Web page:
Are There Heroes in the Bible?
- Aaron Brown Crosswalk Contributing Author
- 2021 1 Jul
Heroes. Hearing that word today would cause most people to imagine a police officer, nurse, teacher, or firefighter. Others may picture fictional characters like Superman, Batman, or Wonder Woman. What all of these heroes have in common is their ability to sacrifice themselves for the benefit of another. Police officers risk their lives daily to protect the community, as does Batman when he patrols the streets of Gotham at night.
American society has such a strong relationship with heroes that we find various occasions to celebrate these people. We acknowledge specific days of the year as Veteran's Day or Teacher's Week. When we hear stories about civilians rescuing neighbors from overturned cars or burning houses, we often seek to award them with medals of honor. Fictional heroes also receive praise as we bestow characters like Superman with admirable traits such as charisma, intelligence, empathy, and most of all, love for others.
It's easy enough to find heroes in our personal lives, society, and the books we consume, but are there such obvious heroes in the Bible? Actually, yes, and more than just the one that immediately comes to mind - Jesus. In fact, as Christians, we can identify individuals in our lives as heroes based on the sense of morality taught to us by Jesus. He sets the example, and whenever we see someone exhibiting Jesus-like qualities, we think to ourselves, this is a hero.
We first come to this conclusion by acknowledging that no person is perfect except for Jesus (Romans 8:28). Everyone has traits that disconnect us from God and attitudes and behaviors that are immoral. Secondly, we acknowledge that this means no one is good aside from God (Mark 19:17). With these two truths, we can distinguish people as heroes for not only overcoming their sinful nature, but doing so in a way that supports, encourages, and uplifts other people. And in their accomplishments, they reflect the teachings of God.
This is true of the heroes in real-life, even if they are not Christian, and likewise with superheroes. For the biblical heroes, this is undoubtedly true, as they often profess a desire to please God through word and deed. Who are these heroes of the Bible? They are the ones who promoted others before themselves and put God before all. Let's explore some heroes of the Bible.
"But many who are first will be last, and the last first." (Matthew 19:30)
Who Are the Heroes of the Bible?
"So the king gave the order, and they brought Daniel and threw him into the lions' den. The king said to Daniel, 'May your God, whom you continually serve, rescue you!'" (Daniel 6:16)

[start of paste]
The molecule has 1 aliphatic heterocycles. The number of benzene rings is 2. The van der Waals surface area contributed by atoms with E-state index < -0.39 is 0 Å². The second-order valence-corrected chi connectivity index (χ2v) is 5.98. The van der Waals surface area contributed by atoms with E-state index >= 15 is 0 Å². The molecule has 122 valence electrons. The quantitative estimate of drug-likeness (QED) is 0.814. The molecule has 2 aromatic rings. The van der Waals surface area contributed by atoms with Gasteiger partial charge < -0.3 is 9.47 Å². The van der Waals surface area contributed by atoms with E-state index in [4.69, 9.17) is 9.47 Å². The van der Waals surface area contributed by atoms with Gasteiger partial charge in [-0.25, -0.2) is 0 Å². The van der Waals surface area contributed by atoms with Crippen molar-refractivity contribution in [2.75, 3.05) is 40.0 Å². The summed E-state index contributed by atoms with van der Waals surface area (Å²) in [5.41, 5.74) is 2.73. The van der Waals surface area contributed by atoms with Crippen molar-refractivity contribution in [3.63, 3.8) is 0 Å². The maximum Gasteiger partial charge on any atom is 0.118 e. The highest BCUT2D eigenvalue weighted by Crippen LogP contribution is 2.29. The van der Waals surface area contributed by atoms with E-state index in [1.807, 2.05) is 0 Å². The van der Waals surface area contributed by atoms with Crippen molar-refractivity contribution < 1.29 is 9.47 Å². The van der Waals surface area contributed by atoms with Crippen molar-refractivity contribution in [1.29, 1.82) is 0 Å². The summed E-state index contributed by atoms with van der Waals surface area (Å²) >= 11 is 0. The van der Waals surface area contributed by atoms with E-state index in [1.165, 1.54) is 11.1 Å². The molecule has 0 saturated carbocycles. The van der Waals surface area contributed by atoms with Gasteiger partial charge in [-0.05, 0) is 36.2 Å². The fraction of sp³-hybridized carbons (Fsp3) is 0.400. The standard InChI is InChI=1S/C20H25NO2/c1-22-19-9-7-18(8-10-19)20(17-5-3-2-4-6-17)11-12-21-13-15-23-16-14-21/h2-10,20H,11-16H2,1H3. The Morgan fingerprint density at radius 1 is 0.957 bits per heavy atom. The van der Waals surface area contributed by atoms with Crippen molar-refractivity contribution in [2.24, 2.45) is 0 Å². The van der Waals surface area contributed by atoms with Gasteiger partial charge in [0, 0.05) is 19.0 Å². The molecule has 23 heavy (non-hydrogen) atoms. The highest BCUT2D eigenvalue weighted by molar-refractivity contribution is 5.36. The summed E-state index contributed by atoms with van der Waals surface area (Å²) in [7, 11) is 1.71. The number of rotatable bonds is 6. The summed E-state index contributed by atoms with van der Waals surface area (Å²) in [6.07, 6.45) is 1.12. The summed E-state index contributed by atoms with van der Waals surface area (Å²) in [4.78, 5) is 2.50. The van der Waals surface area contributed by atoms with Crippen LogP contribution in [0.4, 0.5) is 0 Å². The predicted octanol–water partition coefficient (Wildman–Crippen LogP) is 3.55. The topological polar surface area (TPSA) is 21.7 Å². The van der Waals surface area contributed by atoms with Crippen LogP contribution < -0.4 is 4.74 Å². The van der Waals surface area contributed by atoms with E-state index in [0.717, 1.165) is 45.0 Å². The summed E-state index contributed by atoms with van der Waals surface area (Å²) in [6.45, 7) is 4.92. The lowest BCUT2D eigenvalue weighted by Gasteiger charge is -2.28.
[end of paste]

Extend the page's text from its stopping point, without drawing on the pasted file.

"Then Daniel spoke with the king: 'May the king live forever. My God sent his angel and shut the lions' mouths; and they haven't harmed me, for I was found innocent before him. And also before you, Your Majesty, I have not done harm.'" (Daniel 6:21-22)
Not every hero comes equipped with heat vision, a lasso, or a batarang. Sometimes they don't have a fire ax, taser, or a syringe, because prayer is enough. Daniel, our first hero, portrayed this truth after disobeying an ordinance put in place by King Darius. During Babylon's capture of the Israelites, the king signed an edict that forbade prayer or petition to any god or person except for the king himself (Daniel 6:7). He did this following the ill-advised suggestion of his subordinates. These subordinates knew of the king's affection for Daniel and were jealous of him. By turning the king against Daniel, they would eliminate any competition.
The king's new rule would last a month, and anyone who disobeyed would be put in a terrifying place - a lion's den. The expected outcome from such a consequence would be death. King Darius's subordinates, called the satraps, set themselves up as the villains of this particular story, acting as the foil for the hero Daniel. Instead of abandoning his faith, Daniel continued to pray. He put God before himself and eventually was discovered. Daniel faced King Darius' consequence, only his trip to the lion's den did not end in death. The courageous Israelite used the power of faith to prevent any lion from harming him.
The outcome for our hero was life, while his opponents were met with death (Daniel 6:24). Daniel showed himself to be a hero by standing up for what was right. He maintained his reverence for God and served as an example not only for the Jews of that time, but for present-day Christians. He made the sacrifice of personal comfort to be godly, despite the potential consequence.